Dr. Noelle Noyes received the 2022 McKnight Land-Grant Professorship for her work on Microbes for Sustainable Intensification of Livestock Production. As the human population expands, so does its demand for protein. Livestock farmers must meet this demand, but their land and water are shrinking rapidly, meaning they must produce more with less. Dr. Noyes confronts this challenge through scientific discovery of the livestock microbiome.
In one of their latest studies in collaboration with Pipestone Systems and Dr. Peter Davies, the Noyes lab evaluates the impact of antimicrobial use on resistance patterns in PRRS-infected pigs. The publication is available in open access in the Applied and Environmental Microbiology journal.
Despite a recognized need for more longitudinal studies to assess the effects of antimicrobial use on resistance in food animals, they remain sparse in the literature, and most longitudinal studies of pigs have been observational. The current experimental study had the advantages of greater control of potential confounding, precise measurement of antimicrobial exposures which differed markedly between groups and tracking of pigs until market age. Overall, resistance patterns were remarkably stable between the treatment groups over time, and the differences observed could not be readily reconciled with the antimicrobial exposures, indicating the likely importance of other determinants of antimicrobial resistance at the population level.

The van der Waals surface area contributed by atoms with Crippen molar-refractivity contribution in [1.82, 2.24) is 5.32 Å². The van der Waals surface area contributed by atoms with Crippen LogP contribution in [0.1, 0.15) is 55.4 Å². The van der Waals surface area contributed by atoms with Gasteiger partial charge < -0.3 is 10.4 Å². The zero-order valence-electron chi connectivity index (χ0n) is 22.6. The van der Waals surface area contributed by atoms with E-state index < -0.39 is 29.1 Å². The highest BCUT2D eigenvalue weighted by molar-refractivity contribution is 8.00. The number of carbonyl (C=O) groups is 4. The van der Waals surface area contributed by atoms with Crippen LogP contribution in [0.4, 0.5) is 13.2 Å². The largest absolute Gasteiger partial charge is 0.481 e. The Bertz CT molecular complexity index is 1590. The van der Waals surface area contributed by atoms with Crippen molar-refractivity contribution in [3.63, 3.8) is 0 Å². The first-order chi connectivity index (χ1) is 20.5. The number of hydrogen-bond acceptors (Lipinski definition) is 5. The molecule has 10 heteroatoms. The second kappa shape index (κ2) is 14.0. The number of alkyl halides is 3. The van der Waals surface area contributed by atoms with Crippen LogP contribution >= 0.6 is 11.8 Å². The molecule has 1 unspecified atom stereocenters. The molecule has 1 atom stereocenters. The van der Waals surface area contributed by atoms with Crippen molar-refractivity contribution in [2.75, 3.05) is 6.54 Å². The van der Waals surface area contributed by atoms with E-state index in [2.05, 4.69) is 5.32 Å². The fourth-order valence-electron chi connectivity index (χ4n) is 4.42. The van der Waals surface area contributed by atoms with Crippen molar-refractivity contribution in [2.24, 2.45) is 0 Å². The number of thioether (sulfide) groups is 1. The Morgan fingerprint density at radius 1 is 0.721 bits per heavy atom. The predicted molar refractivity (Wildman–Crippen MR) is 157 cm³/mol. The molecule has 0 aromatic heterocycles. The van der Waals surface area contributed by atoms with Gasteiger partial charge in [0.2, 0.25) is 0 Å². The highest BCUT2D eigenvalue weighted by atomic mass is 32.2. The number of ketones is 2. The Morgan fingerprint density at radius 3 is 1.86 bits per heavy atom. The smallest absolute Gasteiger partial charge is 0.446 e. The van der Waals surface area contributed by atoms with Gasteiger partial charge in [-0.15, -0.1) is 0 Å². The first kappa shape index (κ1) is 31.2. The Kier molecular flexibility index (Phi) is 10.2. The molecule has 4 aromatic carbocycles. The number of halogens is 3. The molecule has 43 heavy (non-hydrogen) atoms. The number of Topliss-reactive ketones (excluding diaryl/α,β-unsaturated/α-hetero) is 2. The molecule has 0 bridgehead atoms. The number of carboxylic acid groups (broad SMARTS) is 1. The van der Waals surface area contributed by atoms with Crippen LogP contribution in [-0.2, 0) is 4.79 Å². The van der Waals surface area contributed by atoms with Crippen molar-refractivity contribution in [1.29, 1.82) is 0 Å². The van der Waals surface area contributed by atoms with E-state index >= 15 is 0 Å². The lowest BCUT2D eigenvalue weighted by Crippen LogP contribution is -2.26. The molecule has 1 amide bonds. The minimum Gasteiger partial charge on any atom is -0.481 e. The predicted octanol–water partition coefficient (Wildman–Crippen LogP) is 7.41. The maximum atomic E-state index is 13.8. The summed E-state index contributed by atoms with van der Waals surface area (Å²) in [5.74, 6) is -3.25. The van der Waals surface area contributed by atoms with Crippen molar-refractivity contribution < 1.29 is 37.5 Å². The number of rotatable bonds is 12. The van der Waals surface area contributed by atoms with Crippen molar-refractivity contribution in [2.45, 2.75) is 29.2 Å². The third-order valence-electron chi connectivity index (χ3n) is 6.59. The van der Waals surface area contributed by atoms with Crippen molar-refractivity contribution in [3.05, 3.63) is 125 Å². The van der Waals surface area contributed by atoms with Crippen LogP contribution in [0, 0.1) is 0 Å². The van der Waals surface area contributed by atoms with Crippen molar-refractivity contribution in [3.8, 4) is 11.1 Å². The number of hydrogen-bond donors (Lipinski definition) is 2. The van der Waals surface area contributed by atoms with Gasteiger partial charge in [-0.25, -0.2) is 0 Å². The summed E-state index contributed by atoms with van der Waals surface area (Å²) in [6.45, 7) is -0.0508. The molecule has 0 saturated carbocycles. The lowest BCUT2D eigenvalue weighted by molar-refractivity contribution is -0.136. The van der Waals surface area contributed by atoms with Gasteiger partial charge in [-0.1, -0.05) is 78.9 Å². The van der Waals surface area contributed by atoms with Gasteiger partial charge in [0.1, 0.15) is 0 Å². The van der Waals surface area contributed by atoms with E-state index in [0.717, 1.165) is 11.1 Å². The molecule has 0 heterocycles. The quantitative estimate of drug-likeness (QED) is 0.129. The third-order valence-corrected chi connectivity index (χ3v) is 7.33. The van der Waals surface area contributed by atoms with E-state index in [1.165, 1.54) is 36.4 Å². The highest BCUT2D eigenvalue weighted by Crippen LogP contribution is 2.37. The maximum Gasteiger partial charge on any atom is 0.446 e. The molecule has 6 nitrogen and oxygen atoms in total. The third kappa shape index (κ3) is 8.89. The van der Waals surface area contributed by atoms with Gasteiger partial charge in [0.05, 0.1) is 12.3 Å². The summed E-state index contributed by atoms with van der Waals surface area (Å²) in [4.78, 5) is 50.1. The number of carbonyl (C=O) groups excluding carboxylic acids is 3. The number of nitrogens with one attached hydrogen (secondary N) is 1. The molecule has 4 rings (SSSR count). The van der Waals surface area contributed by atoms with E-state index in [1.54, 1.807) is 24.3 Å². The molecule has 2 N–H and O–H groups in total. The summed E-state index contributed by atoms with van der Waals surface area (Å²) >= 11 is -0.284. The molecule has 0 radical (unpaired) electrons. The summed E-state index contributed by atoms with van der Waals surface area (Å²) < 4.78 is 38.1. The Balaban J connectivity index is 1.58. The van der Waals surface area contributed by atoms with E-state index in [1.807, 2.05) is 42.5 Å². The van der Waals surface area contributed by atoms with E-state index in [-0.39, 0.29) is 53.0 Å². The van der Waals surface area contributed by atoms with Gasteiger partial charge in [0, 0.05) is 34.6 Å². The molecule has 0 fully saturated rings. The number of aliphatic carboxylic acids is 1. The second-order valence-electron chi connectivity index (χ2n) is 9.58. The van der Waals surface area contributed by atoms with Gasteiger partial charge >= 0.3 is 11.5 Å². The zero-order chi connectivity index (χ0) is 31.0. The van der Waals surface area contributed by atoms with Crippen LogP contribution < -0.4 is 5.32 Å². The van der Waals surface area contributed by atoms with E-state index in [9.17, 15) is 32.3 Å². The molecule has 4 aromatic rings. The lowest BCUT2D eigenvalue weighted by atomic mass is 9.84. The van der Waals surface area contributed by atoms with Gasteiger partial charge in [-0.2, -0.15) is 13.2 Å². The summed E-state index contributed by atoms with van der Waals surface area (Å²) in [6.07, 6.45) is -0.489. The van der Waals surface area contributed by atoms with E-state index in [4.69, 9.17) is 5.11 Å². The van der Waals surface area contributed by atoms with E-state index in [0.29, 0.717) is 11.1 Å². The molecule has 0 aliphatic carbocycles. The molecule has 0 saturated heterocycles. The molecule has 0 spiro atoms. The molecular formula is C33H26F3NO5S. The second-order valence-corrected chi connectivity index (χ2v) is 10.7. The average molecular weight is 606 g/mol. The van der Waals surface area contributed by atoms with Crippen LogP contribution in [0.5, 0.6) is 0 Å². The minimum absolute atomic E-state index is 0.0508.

A longitudinal study was conducted to assess the impact of different antimicrobial exposures of nursery-phase pigs on patterns of phenotypic antimicrobial resistance (AMR) in fecal indicator organisms throughout the growing phase. Based on practical approaches used to treat moderate to severe porcine reproductive and respiratory syndrome virus (PRRSV)-associated secondary bacterial infections, two antimicrobial protocols of differing intensities of exposure [44.1 and 181.5 animal-treatment days per 1000 animal days at risk (ATD)] were compared with a control group with minimal antimicrobial exposure (2.1 ATD). Litter-matched pigs (n = 108) with no prior antimicrobial exposure were assigned randomly to the treatment groups. Pen fecal samples were collected nine times during the wean-to-finish period and cultured for Escherichia coli and Enterococcus spp. Antimicrobial-susceptibility testing was conducted using NARMS Gram-negative and Gram-positive antibiotic panels. Despite up to 65-fold difference in ATD, few and modest differences were observed between groups and over time. Resistance patterns at marketing overall remained similar to those observed at weaning, prior to any antimicrobial exposures. Those differences observed could not readily be reconciled with the patterns of antimicrobial exposure. Resistance of E. coli to streptomycin was higher in the group exposed to 44.1 ATD, but no aminoglycosides were used. In all instances where resistances differed between time points, the higher resistance occurred early in the trial prior to any antimicrobial exposures. These minimal impacts on AMR despite substantially different antimicrobial exposures point to the lack of understanding of the drivers of AMR at the population level and the likely importance of factors other than antimicrobial exposure.